Since the scheme will cover only the hospitalized patients and not the outpatient care or the preventive healthcare, it does nowhere meet the criteria of comprehensive universal health care. Nearly eighty per cent of the time, the out-of-pocket expenditure of patients is on outpatient care which is not covered under NHPS. It is also not clear whether post hospitalization expenses will be met with by the insurance companies or by the patient. In many diseases, post hospitalization care is very expensive and lifelong.
Senior citizens are the most vulnerable population who need continuous care and empathy. Most of the diseases that occur at this age are chronic in nature, which demand repeated visits to doctors. At a time when the earnings have come down substantially or have become nil, it becomes difficult for the senior citizens to bear with. In the absence of coverage of OPD care, even those who will be enrolled in the NHPS, will not benefit much. Elderly have special nutritional needs which need to be fulfilled. In the Ayushman Bharat there is no such mention of these requirements.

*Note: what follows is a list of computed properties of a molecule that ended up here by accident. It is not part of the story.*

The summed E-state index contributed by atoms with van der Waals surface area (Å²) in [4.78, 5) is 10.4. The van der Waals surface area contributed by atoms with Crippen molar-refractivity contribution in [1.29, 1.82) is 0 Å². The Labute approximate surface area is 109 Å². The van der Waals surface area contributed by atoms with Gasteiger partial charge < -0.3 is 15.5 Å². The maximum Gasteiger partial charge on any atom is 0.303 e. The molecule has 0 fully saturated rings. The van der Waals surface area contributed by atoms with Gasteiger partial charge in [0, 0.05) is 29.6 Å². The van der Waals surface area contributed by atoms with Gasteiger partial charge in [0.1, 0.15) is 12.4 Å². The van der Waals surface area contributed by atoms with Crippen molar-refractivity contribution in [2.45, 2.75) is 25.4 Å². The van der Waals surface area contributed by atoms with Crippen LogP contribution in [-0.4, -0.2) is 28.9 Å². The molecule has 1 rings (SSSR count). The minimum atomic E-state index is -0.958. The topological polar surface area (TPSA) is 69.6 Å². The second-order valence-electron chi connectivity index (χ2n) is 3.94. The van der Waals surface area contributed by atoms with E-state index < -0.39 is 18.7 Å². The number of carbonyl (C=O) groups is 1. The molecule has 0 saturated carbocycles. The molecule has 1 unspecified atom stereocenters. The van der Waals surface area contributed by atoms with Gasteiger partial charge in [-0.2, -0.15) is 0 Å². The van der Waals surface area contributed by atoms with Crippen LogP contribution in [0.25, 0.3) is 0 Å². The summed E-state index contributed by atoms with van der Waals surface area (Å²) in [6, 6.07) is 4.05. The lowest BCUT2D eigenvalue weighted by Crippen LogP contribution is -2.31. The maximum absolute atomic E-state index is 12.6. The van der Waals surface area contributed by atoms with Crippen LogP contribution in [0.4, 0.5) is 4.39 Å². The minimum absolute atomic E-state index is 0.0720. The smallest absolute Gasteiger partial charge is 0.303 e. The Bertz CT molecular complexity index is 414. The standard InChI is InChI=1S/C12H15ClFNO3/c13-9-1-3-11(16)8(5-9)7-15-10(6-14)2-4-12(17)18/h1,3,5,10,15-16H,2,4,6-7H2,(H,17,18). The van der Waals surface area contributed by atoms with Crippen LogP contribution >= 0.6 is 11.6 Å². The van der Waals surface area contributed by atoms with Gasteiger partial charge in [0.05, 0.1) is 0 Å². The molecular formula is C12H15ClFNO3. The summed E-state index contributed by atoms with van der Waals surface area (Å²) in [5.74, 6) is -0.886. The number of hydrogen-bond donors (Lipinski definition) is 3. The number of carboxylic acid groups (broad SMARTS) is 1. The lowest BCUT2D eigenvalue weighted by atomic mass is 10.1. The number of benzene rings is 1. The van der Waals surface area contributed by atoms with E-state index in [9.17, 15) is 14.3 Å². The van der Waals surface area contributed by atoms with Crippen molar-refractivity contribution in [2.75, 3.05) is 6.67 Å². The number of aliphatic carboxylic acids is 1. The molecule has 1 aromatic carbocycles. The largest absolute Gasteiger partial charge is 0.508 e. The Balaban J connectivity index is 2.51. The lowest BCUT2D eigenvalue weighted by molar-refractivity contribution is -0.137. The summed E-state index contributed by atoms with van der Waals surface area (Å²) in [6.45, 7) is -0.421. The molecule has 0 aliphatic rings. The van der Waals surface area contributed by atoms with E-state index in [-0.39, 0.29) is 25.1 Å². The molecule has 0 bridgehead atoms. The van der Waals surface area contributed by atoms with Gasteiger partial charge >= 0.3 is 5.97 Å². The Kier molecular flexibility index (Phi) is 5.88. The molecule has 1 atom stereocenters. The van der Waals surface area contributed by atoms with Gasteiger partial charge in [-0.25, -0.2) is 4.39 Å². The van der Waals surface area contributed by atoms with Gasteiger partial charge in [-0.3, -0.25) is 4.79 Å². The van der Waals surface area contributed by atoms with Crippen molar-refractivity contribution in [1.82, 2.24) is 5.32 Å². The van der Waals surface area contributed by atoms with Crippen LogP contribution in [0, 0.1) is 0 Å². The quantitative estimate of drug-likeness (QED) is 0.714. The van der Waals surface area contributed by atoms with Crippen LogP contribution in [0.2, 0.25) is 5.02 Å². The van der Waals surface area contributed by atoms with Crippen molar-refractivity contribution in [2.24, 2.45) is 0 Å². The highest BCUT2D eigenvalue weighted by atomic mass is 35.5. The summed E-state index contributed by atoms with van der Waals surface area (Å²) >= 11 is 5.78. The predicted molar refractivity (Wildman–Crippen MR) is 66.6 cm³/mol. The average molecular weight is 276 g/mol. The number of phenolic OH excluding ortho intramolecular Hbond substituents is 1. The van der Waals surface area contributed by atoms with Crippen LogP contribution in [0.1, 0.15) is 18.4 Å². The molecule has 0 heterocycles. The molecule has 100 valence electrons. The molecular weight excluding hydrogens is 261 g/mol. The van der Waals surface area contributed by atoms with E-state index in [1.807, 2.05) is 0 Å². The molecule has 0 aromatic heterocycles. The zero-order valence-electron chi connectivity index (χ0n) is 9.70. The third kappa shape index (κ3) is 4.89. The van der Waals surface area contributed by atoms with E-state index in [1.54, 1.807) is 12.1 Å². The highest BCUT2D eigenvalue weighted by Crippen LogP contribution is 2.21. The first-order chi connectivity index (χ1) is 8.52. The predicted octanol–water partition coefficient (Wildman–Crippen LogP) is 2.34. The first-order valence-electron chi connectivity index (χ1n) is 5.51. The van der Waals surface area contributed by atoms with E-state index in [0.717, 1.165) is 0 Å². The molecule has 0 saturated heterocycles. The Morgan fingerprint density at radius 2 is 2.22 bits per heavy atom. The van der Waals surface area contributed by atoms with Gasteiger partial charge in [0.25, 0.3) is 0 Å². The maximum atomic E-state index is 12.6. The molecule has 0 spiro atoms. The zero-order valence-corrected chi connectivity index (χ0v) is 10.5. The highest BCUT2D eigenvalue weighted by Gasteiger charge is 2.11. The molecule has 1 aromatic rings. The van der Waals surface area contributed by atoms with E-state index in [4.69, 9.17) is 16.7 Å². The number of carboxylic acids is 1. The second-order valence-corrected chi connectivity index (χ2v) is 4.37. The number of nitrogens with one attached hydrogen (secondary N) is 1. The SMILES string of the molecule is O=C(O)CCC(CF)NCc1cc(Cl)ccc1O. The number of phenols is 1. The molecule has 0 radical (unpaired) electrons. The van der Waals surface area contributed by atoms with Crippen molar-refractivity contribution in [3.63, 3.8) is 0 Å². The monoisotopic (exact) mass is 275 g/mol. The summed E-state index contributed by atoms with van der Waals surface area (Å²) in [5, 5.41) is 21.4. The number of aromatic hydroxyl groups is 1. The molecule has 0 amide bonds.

The social determinants of health like supply of clean drinking water, adequate sanitation system, proper housing, nutrition and sufficient wages to meet these day to day needs and health education are the primary factors related to healthcare. However these determinants are not integrated in government’s policy making in practice.